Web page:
Diplo Rhythm

label: big dada

production: diplo

guests: Sandra Melody, Pantera Os Danadinhos, Vybz Cartel

year of release: 2004
 
 
 
 
 
tracklisting

side one: 1. Newsflash feat. Sandra Melody; 2. Percão feat. Pantera Os Danadinhos

side two: 1. Baby feat. Vybz Cartel; 2. Diplo Rhythm
Thank Double D and Steinski. Thank Mo' Wax and Mark The 45 King. Thank Bomb The Bass and S'Express. Thank or blame them. Because without all of them, there'd most likey not be all those funky fresh geezers like DJ Shadow, RJD2 or Diplo. And while they must be sick and tired of always seeing each others names appear in reviews, there's good reason for that. These sample/no sample/heads/trip hop/instrumental rap dudes are at the forefront of all that is hip and artsy, but also down to earth honest. The hype surrounding them is annoying, not them as artists or their music.
With Shadow and RJD2 definitely reaching established successes, Diplo is still somewhere further down the hill, but climbing fast. His album "Florida" will be cherished by many that know, while ignored by even more. Until it becomes cool to like the record and then everybody will be all over it with their greasy manicured fingers. And everybody will talk about how they liked the song "Rhythm" from the very first time they heard it. And half of those people will be lying.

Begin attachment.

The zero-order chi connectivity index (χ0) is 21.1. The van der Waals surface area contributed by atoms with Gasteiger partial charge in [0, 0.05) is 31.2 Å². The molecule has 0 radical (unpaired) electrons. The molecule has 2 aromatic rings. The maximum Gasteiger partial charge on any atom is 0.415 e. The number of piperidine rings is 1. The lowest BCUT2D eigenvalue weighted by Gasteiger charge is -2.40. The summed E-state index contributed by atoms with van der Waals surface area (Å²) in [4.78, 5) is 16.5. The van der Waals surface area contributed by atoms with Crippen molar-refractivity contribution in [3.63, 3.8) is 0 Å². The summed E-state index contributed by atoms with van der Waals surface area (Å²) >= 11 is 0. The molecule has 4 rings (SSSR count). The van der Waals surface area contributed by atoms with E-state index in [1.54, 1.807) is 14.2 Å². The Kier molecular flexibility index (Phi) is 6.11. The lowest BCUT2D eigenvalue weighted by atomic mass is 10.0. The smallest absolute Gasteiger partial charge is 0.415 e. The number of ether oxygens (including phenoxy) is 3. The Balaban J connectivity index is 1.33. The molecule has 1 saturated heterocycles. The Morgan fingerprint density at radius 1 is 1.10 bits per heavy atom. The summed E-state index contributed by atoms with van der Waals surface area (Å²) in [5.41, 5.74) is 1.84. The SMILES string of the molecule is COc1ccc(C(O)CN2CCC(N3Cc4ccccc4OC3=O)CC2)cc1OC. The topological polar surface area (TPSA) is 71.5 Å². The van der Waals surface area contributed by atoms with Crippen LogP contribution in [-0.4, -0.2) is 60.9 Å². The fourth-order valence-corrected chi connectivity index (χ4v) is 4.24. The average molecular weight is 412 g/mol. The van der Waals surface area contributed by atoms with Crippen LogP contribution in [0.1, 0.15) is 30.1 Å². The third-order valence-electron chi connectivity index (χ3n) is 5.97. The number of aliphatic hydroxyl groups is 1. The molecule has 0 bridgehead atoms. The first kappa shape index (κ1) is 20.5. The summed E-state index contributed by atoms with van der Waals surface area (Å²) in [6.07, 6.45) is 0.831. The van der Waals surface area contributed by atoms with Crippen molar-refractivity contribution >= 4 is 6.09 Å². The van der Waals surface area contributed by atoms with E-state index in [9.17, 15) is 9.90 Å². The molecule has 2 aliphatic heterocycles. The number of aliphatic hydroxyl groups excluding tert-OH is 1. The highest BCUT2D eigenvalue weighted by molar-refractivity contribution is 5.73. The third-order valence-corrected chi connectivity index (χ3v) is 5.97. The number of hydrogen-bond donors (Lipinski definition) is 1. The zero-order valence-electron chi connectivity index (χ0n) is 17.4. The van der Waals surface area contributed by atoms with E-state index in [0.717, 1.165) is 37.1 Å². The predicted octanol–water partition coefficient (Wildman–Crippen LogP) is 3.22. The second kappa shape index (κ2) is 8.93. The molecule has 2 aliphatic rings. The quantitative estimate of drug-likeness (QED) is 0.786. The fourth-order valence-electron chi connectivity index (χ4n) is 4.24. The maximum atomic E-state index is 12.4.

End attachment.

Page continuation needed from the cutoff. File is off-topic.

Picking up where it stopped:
The beat contains many an electronic static type sound, with a hectic drum that stays funky in an outer spacey type of way. That all sounds good to many and is good in the big picture of what's currently going on. But it's not as easily accessible, as - let's say - the handicapped people organization headquarters building.
On this 12" we get four version of the same tune: one, which apparently is the original, called "Newsflash". It's a remix of a Sandra Melody original. Then there's also a version by Brazilians MC Panteras Os Dandhinos ("Percão") and a manly version by Vybz Cartel ("Baby"). Those are the ones with talking and the "Diplo Rhythm" is the one without words. The differences in the beat are ever so slightly, what makes this basically a whole lot of pretty much the same. Especially if you're tempted to ignore the lyrics, and find the instrumental version to be the true stunner of the offering.
Now, all this hipster rhetoric is not meant to disqualify Diplo and his music. As said, it's the hype and not the artist and his music that's annoying. Even though this song - and it's the only one on the album - seems to be just a little too much geared for and catered to those ever so hip people. But don't blame Diplo. Blame Double D and Mo Wax and S'Express.
review: tadah
 
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